3.2 Principal Component Analysis (PCA)

LIBS spectral analysis combined with chemometric techniques enhances the accuracy in discrimination of samples compared to the standard ratiometric approaches, where ratios of neutral and ionic species are utilized in the latter case. Principal component analysis (PCA), is a simple though powerful chemometric technique which is capable of grouping or classifying various materials by correlating their spectral features. PCA has been used in various fields such as face recognition and image compression, drug and pharmaceutical, soil analysis and explosive discrimination owing to its capability of finding patterns (the similarities and differences) in high dimensional data sets [69–72]. In this technique, original data set Xmxn [‘m’ observations (no. of spectra) and ‘n’ variables (wavelengths)] is transformed in to a new data set through a mathematical change of basis (e.g. via singular value decomposition) which can be represented in the space of the principal components (PCs), where each PC represents the variance in data set. Wang et al. have used principal component analysis to distinguish an organic explosive (TNT, trinitrotoluene) among plastics [73]. PCA used in conjunction with laser photo acoustic spectroscopy (LPAS) has resulted in classification of explosive traces [74]. De Lucia et al. classified different explosive traces on organic explosives using PLS-DA and obtained high true classification rates (TCR) and low false classification rates (LCR) through selective data input models [75, 76].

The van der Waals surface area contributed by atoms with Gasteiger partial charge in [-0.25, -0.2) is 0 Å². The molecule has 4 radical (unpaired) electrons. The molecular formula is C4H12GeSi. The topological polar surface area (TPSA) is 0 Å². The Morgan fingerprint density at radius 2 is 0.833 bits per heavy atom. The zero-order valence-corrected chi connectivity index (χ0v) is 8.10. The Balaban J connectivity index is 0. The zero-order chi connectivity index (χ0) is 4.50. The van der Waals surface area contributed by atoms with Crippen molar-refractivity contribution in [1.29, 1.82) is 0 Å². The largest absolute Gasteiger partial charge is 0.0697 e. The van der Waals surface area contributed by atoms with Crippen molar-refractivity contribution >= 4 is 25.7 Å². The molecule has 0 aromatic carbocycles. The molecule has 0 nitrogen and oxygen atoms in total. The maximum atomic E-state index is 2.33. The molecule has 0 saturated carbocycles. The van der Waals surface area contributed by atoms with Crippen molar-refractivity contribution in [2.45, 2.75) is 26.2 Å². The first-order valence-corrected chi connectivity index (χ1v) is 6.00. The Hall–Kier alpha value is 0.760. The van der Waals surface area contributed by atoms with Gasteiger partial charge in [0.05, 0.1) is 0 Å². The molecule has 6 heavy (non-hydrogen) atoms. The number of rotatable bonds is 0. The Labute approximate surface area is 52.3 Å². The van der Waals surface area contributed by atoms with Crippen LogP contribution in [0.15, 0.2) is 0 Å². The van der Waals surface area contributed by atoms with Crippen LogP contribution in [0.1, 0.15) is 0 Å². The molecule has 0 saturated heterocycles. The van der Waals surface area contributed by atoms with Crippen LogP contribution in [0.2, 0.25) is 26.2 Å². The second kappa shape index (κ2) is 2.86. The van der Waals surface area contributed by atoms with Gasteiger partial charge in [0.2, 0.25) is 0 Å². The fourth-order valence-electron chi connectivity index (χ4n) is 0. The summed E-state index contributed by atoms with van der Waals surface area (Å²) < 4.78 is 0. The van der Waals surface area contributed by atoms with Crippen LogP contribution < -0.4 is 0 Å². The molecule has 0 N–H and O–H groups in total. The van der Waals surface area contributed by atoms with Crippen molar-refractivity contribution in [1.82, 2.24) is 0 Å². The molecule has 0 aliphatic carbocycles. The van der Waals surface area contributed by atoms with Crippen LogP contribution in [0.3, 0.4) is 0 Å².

Here, the LIBS spectra of nitroimidazoles obtained at five different standoff distances were merged and processed for impurities such as sodium, calcium which are not the spectral signatures of HEMs and analyzed through PCA program written in a MATLAB code. Figures 3(a)-3(e) depict the PC score plots of processed LIBS spectra of nitroimidazoles at different distances. First three principal components together account for 99%, 97%, 91%, 82%, 52% of the total variance associated with in each data set. It is evident that as the standoff distance increases first three PCs could not account for the total variance in the data set. Figure 4 shows the stack plots of first three PCs at 10cm, 100 cm and 200 cm. The important spectral features are C, CN and other atomic and molecular peaks. At farther distances, PCs couldn’t account for the complete variance in the data set. This could be attributed to reduction in signal strength which in turn decreases the signal to noise ratio (SNR). The decrease in SNR with the increase in distance can be attributed to the following factors (a) the solid angle subtended by the collection system at the plasma, (b) intensity of the laser beam (fluence/time) at the sample due to change in spot size and (c) change in filament generation conditions due to different focusing conditions, which are discussed below in detail.

 

Fig. 3 PC scores plot of the processed LIBS spectra of nitroimidazoles obtained at (a) 10 cm (b) 30 cm (c) 50 cm (d) 100 cm (e) 200 cm obtained in ST-LIBS.

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Fig. 4 First three PCs for the processed LIBS spectra of nitroimidazoles at (a) 10 cm (b) 100 cm and (c) 200 cm.